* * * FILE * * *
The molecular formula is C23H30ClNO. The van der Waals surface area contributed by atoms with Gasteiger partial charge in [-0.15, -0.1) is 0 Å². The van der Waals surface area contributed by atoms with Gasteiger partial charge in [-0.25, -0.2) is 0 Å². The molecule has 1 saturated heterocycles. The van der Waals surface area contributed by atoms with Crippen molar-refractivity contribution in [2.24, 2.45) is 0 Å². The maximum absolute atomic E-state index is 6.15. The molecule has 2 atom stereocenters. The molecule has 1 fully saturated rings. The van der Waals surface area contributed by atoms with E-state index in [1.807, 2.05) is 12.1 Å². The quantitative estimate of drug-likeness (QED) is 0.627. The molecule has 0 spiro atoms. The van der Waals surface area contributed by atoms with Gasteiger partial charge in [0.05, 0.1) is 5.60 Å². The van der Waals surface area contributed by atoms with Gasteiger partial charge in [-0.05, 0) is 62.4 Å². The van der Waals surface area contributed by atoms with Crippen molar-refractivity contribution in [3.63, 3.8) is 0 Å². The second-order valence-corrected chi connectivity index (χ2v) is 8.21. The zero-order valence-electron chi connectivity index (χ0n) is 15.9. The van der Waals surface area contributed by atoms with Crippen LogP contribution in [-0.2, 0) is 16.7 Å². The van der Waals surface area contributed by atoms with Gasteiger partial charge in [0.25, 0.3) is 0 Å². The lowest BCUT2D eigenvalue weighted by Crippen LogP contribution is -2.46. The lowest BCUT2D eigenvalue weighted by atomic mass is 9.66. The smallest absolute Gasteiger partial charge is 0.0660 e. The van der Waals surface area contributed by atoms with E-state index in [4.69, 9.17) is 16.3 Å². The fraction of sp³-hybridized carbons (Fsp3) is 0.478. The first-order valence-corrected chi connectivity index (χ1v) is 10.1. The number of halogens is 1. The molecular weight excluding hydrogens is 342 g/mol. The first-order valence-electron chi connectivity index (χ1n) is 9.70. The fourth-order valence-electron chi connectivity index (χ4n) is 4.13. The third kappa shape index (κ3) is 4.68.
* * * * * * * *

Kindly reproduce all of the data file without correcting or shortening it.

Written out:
The molecular formula is C23H30ClNO. The van der Waals surface area contributed by atoms with Gasteiger partial charge in [-0.15, -0.1) is 0 Å². The van der Waals surface area contributed by atoms with Gasteiger partial charge in [-0.25, -0.2) is 0 Å². The molecule has 1 saturated heterocycles. The van der Waals surface area contributed by atoms with Crippen molar-refractivity contribution in [2.24, 2.45) is 0 Å². The maximum absolute atomic E-state index is 6.15. The molecule has 2 atom stereocenters. The molecule has 1 fully saturated rings. The van der Waals surface area contributed by atoms with E-state index in [1.807, 2.05) is 12.1 Å². The quantitative estimate of drug-likeness (QED) is 0.627. The molecule has 0 spiro atoms. The van der Waals surface area contributed by atoms with Gasteiger partial charge in [0.05, 0.1) is 5.60 Å². The van der Waals surface area contributed by atoms with Gasteiger partial charge in [-0.05, 0) is 62.4 Å². The van der Waals surface area contributed by atoms with Crippen molar-refractivity contribution in [3.63, 3.8) is 0 Å². The second-order valence-corrected chi connectivity index (χ2v) is 8.21. The zero-order valence-electron chi connectivity index (χ0n) is 15.9. The van der Waals surface area contributed by atoms with Crippen LogP contribution in [-0.2, 0) is 16.7 Å². The van der Waals surface area contributed by atoms with Gasteiger partial charge in [0.25, 0.3) is 0 Å². The lowest BCUT2D eigenvalue weighted by Crippen LogP contribution is -2.46. The lowest BCUT2D eigenvalue weighted by atomic mass is 9.66. The smallest absolute Gasteiger partial charge is 0.0660 e. The van der Waals surface area contributed by atoms with E-state index in [4.69, 9.17) is 16.3 Å². The fraction of sp³-hybridized carbons (Fsp3) is 0.478. The first-order valence-corrected chi connectivity index (χ1v) is 10.1. The number of halogens is 1. The molecular weight excluding hydrogens is 342 g/mol. The first-order valence-electron chi connectivity index (χ1n) is 9.70. The fourth-order valence-electron chi connectivity index (χ4n) is 4.13. The third kappa shape index (κ3) is 4.68.